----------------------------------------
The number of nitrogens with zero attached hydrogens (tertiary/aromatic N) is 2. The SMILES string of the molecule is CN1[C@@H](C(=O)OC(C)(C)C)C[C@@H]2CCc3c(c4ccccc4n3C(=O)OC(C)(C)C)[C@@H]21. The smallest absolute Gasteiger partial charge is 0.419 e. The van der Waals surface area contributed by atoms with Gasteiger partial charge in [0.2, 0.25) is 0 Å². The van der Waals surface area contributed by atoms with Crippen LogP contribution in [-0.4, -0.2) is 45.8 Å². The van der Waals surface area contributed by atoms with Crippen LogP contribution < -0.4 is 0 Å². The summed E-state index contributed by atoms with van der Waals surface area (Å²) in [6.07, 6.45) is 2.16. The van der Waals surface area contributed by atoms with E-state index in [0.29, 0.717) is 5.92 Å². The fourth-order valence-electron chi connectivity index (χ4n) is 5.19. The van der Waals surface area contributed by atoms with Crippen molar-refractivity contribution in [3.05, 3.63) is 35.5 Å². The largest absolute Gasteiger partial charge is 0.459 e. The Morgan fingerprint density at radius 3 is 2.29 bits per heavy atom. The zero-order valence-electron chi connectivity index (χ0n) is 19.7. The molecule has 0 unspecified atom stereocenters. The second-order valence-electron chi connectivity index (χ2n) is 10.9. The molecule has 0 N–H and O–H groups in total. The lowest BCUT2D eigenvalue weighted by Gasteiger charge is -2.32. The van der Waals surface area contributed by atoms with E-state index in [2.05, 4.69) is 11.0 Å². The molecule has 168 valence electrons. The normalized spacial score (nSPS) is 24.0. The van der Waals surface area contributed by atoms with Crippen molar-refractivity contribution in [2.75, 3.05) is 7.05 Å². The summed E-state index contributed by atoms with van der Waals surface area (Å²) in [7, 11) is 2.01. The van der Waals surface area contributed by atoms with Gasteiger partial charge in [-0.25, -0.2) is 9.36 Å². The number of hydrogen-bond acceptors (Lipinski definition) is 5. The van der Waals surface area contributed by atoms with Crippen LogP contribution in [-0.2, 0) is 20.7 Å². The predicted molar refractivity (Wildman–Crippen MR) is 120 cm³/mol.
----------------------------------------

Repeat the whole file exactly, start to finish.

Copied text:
The number of nitrogens with zero attached hydrogens (tertiary/aromatic N) is 2. The SMILES string of the molecule is CN1[C@@H](C(=O)OC(C)(C)C)C[C@@H]2CCc3c(c4ccccc4n3C(=O)OC(C)(C)C)[C@@H]21. The smallest absolute Gasteiger partial charge is 0.419 e. The van der Waals surface area contributed by atoms with Gasteiger partial charge in [0.2, 0.25) is 0 Å². The van der Waals surface area contributed by atoms with Crippen LogP contribution in [-0.4, -0.2) is 45.8 Å². The van der Waals surface area contributed by atoms with Crippen LogP contribution < -0.4 is 0 Å². The summed E-state index contributed by atoms with van der Waals surface area (Å²) in [6.07, 6.45) is 2.16. The van der Waals surface area contributed by atoms with E-state index in [0.29, 0.717) is 5.92 Å². The fourth-order valence-electron chi connectivity index (χ4n) is 5.19. The van der Waals surface area contributed by atoms with Crippen molar-refractivity contribution in [3.05, 3.63) is 35.5 Å². The largest absolute Gasteiger partial charge is 0.459 e. The Morgan fingerprint density at radius 3 is 2.29 bits per heavy atom. The zero-order valence-electron chi connectivity index (χ0n) is 19.7. The molecule has 0 unspecified atom stereocenters. The second-order valence-electron chi connectivity index (χ2n) is 10.9. The molecule has 0 N–H and O–H groups in total. The lowest BCUT2D eigenvalue weighted by Gasteiger charge is -2.32. The van der Waals surface area contributed by atoms with E-state index in [2.05, 4.69) is 11.0 Å². The molecule has 168 valence electrons. The normalized spacial score (nSPS) is 24.0. The van der Waals surface area contributed by atoms with Crippen molar-refractivity contribution in [2.75, 3.05) is 7.05 Å². The summed E-state index contributed by atoms with van der Waals surface area (Å²) in [7, 11) is 2.01. The van der Waals surface area contributed by atoms with Gasteiger partial charge in [-0.25, -0.2) is 9.36 Å². The number of hydrogen-bond acceptors (Lipinski definition) is 5. The van der Waals surface area contributed by atoms with Crippen LogP contribution in [-0.2, 0) is 20.7 Å². The predicted molar refractivity (Wildman–Crippen MR) is 120 cm³/mol.